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3 Types of Cosplay FOMO, and How to Beat Them


3 Types of Cosplay FOMO, and How to Beat Them


For many, growing up, Halloween was a favorite time of year. There was something tangibly exciting about getting to dress up as your favorite, animal, character, or fantasy creature once a year. Not only did you get the fun of choosing a costume, but organizing all the details (like make up and accessories) were part and parcel in the thrill of Halloween. The anticipation of waiting to go out and collect candy in your favorite costume was all together, too exciting for many to handle.

The good news for a lot of dress up fans is that with cosplay and all of it’s events, there are always opportunities for grown ups to relive their childhood excitement. With cosplay, as an adult, you still get to dress up as your favorite character or characters as many times as you want through out the year. How exciting is that?

But along with every great thing (such as the fun of cosplay), comes certain downsides. And in cosplay, the downsides seem to be related to one modern phenomenon that has touched everyone, in one way or another, at some point in time. What is this point of stress and contention? Simply put, cosplay and it’s many events, costumes, and endless choices seems to create FOMO (Fear of Missing Out) in some of it’s fans.

Before diving specifically into cosplay FOMO, it’s worth taking a moment to look at exactly what FOMO is.
Fear of Missing Out is exactly as it sounds. It can be seen when a person makes a choice to only attend one cosplay event through out the year. The choice to go to one main event may very well be the most logical and rational option you could have gone for, but that doesn’t mean it’s easy to ignore all the fun that others seem to be having at all the other events.

In short, you may have made a choice that best suits your needs (whether it’s budget or time investment), but it’s still very easy to feel as though you are missing a great deal of fun when you see others on Instagram, Facebook, or hear friends talking about all the events that they are going to.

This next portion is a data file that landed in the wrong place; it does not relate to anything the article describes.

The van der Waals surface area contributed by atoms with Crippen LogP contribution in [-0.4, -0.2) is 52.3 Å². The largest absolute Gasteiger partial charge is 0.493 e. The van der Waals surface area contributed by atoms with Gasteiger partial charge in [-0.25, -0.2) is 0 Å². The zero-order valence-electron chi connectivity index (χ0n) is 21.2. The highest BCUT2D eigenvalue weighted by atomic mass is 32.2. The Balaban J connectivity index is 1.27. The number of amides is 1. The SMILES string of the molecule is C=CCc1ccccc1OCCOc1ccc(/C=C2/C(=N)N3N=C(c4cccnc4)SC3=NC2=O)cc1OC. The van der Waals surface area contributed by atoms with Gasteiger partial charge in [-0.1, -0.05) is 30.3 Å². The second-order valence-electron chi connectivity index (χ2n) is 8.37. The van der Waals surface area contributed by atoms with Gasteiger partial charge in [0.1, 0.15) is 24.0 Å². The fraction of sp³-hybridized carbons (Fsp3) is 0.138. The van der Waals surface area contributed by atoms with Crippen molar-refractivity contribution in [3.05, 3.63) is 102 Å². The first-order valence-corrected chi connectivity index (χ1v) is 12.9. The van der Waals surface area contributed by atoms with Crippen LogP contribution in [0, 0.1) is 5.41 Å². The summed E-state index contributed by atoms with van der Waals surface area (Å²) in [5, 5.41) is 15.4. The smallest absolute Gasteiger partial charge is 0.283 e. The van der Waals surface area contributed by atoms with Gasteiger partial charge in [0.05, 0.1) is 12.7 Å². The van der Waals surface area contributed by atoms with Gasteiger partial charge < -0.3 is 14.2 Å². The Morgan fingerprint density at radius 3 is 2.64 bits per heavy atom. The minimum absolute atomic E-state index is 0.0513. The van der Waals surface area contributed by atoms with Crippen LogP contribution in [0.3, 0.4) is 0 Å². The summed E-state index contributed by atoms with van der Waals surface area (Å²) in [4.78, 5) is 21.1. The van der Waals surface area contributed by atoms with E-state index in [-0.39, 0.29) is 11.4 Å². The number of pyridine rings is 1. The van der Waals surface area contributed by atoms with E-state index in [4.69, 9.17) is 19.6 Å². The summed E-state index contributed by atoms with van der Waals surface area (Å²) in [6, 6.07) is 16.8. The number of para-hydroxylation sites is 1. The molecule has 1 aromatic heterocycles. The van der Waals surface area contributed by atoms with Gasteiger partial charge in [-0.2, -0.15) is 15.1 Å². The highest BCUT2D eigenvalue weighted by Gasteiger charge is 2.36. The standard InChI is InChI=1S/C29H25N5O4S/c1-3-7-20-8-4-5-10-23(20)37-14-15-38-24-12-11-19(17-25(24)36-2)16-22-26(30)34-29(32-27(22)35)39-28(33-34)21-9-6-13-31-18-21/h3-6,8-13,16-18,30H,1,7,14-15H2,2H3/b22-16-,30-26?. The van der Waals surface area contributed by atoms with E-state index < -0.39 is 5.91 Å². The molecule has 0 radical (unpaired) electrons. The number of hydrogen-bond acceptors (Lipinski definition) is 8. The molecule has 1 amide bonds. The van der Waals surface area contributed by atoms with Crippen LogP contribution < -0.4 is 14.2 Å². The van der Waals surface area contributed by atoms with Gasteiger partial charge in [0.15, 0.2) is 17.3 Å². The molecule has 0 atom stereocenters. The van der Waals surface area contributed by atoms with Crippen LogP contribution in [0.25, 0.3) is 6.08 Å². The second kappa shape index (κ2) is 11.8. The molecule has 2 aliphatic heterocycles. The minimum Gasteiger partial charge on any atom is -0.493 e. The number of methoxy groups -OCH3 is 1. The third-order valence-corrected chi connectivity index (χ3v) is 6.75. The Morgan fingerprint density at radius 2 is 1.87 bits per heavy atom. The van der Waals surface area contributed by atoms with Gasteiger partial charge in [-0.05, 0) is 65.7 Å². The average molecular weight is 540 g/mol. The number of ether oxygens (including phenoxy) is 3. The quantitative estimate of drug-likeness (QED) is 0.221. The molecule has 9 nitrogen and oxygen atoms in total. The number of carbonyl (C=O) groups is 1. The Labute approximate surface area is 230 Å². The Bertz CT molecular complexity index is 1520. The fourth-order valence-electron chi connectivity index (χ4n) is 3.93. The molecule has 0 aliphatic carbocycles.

While it’s no fun to feel FOMO, and it may actually cause some to freeze in panic in some cases, there is hope. Follow along as we take a look at some of the ways that cosplay can create FOMO in it’s fans and how to best deal with the stress.

1. FOMO and Cosplay Events

This particular FOMO relates to all of the events that have surfaced through out the years. Whether it’s San Diego Comic Con, Boston Comic Con, or FlameCon, the list of conventions goes on for days. It’s a great thing to feel excited and drawn to all of these events, because it means that you are passionate, social, and love what you do as a cosplayer.

But in reality, it’s important to remember that attending all of the events (or even more than you are comfortable with) isn’t realistic or fair to your budget and other time investments that you may have in life.

The Fix:

When you are looking at all of the events, take a moment to take stock of and value what you need to feel secure, ready, and confident at an event.

Is it really going to make you feel good to rush around all year preparing fifteen different costumes for fifteen different events? Or will you feel better if you choose one main event that you can really focus in on and thrive at?

Once you make your choice on a convention (or two), remember why you made this choice. With cosplay, balance is key. It’s important to remember that you have family, friends, and financial responsibilities that matter outside of cosplay, so if FOMO starts to kick in, stick to your guns and know that you made your choice for your own sanity.